Common Sense Note
Parents need to know that Standing Up takes a hard, earnest look at an act of cruel bullying, its aftermath, and profound effect on two vulnerable kids, ages 11 and 12. Based on The Goats, by Brock Cole, a popular and highly recommended book for kids 10-14, the film contains some scenes and situations that may be disturbing for very young or tender viewers. In addition to an initial prank where the kids are abandoned naked in the woods, the girl is later intimidated by the clumsy sexual advances of a teen bully. Also the two kids find themselves threatened by a seedy deputy sheriff, and a young boy reveals himself to be the victim of physical abuse by a parent. Still, the movie is an ideal starting point for important discussions about rejection, self-worth, empathy, and, above all, standing up for oneself.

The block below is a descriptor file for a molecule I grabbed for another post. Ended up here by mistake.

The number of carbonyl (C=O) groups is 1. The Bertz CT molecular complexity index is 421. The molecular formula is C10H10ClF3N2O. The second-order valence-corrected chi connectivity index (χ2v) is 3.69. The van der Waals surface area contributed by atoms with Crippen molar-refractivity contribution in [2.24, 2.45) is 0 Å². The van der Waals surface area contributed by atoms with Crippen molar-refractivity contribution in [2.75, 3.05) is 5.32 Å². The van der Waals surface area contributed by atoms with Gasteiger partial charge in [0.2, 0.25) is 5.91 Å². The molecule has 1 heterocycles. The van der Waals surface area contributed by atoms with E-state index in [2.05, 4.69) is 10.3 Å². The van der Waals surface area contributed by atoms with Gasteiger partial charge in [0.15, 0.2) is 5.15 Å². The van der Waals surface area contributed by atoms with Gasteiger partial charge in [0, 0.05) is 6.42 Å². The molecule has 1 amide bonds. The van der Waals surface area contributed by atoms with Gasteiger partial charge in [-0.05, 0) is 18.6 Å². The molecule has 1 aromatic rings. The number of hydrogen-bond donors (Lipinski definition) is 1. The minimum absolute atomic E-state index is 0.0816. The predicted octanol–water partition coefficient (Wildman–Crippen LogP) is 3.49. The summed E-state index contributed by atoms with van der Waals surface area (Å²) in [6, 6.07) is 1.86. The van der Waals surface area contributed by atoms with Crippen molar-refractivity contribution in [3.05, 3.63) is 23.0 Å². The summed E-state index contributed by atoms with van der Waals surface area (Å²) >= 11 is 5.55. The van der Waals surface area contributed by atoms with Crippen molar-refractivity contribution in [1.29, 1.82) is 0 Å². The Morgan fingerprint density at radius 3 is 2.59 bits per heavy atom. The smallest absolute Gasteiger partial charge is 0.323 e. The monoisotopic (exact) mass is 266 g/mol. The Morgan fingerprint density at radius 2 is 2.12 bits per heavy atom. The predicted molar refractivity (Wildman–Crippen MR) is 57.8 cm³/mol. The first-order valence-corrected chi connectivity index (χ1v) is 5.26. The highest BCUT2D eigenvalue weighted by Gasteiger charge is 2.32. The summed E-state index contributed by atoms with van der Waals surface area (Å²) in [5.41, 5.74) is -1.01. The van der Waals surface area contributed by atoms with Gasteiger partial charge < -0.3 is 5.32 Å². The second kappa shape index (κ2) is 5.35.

Some teens on a beach wear skimpy bikinis. A summer camp party shows kids slow dancing/embracing; one boy makes unwanted advances toward a 12-year-old girl, trying to kiss her and push himself on her.
In the suspenseful opening scene, young bullies prank two terrified campers by holding them against their will and leaving them both naked in the woods. Much later at a dance, the boy rescues the girl who is being sexually harassed by another teen bully. The two kids make a frantic getaway from a sleazy deputy sheriff who appears to mean them harm; there's a chase, a scary car ride, and cliffside danger.
Almost no iffy language except "punk ass."
Told from the point of view of tweens who have been bullied, the film emphasizes efforts to regain self-confidence through positive action, to find solace in friendship, and to use even the most hurtful event as a source for growth, learning, and empathy towards others.
Drugs / Tobacco /
An adult smokes a cigarette and appears intoxicated.